Many on the U.S. eventing scene were stunned that Erik would not be continued in the role he assumed in 2017. The situation was exacerbated by the fact that USEF did not give a reason for its action ‒ even to Erik. He said he got a six a.m. phone call with the news that his contract wouldn’t be renewed and that was it.

Erik was “super surprised,” but didn’t bother to ask for an explanation. With no reason given, people could only guess what prompted the decision not to renew, which led to some wild speculation.

When he worked for the Japanese team, Erik recalled, they gave him a big send-off, and after finishing his work with the Swedish and New Zealand teams, they saluted him in the arena of their big competitions as he departed. He did not even get a thank you from the USEF.

Noting that USEF CEO Bill Moroney had spent little time speaking with him over the years, he felt there was a lack of understanding about what he was doing.

“If they want a reporting or verbal reports, that should all happen, but they never asked for anything,” Erik said. “If they think it’s like instant fix, and so on, it’s not.”

One issue is horsepower.

“In Tokyo, we were totally outmatched by horse quality. That takes time. It takes seven years to train a horse. I had four years to use what was available.”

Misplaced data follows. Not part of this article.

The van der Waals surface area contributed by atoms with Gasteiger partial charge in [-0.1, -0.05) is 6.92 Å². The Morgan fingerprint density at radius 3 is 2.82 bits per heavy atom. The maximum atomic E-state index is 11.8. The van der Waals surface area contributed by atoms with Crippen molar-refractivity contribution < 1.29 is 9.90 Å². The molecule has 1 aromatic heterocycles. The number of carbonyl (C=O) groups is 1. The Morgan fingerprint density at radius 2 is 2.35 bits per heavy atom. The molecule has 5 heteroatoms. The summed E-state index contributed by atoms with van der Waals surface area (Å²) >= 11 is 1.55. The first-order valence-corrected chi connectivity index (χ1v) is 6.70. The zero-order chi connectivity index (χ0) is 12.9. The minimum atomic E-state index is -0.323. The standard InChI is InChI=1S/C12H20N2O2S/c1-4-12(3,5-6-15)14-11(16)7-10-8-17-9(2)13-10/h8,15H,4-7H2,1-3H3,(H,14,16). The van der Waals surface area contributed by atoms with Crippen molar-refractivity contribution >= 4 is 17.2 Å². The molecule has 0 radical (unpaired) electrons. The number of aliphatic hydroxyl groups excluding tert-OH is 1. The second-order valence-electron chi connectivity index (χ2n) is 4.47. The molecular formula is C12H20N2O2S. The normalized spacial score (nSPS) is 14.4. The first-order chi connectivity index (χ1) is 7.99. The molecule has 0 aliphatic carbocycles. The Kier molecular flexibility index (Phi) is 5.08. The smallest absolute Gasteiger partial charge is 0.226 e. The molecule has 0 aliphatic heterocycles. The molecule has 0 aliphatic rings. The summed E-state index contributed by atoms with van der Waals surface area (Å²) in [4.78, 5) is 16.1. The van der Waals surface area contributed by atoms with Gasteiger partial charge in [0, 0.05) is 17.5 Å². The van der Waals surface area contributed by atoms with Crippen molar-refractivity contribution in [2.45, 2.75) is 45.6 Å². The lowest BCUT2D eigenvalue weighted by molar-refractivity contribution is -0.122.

Always gracious, Erik added, “I look back on my four years with the federation as very, very good. I did my best and I enjoyed it and had good response with the riders. You can’t have 100 percent with riders in these sort of roles, but I never felt I struggled with any of that.”

“I don’t think it was anything Erik did that precluded him from being renewed,” Tamie mused.
“I think they (USEF) really wanted to just restructure eventing the way they have the show jumping and the dressage, when it comes down to it,” she said.

Neither of those disciplines have an official coach; Robert Ridland is more of a coordinator for show jumping. Debbie McDonald did not have her contract as technical advisor renewed for dressage, and instead, U.S. Dressage Federation president George Williams was named High Performance and Pathway Development Advisor, which does not involve training duties.
In contrast to the other two Olympic disciplines, eventing has had a drought. The U.S. hasn’t won a team medal in the Olympics since 2004, though riders brought home individual medals in 2008 and 2016.

“Even when you look at jumping and dressage, it seems like every couple of Olympics they’re really, really good, ” said Bill Moroney, conceding there may be a little bit of a letdown but then they’re “back up, really good. Those are normal ebb and flows.”

Bill added, with the eventing situation, “The feedback we got led us to believe it was time for a change rather than enter a contract with somebody else while the program is in flux.”

The results were getting better at the end of Erik’s time in his post. The USEF CEO said, “You have to look into that. Why was it getting better? What can we learn from that, that might inform where we are going forward?”

He said one thing that emerged during the review process is the need for riders to take personal responsibility, finding out for themselves who they need to train them.

And now they have.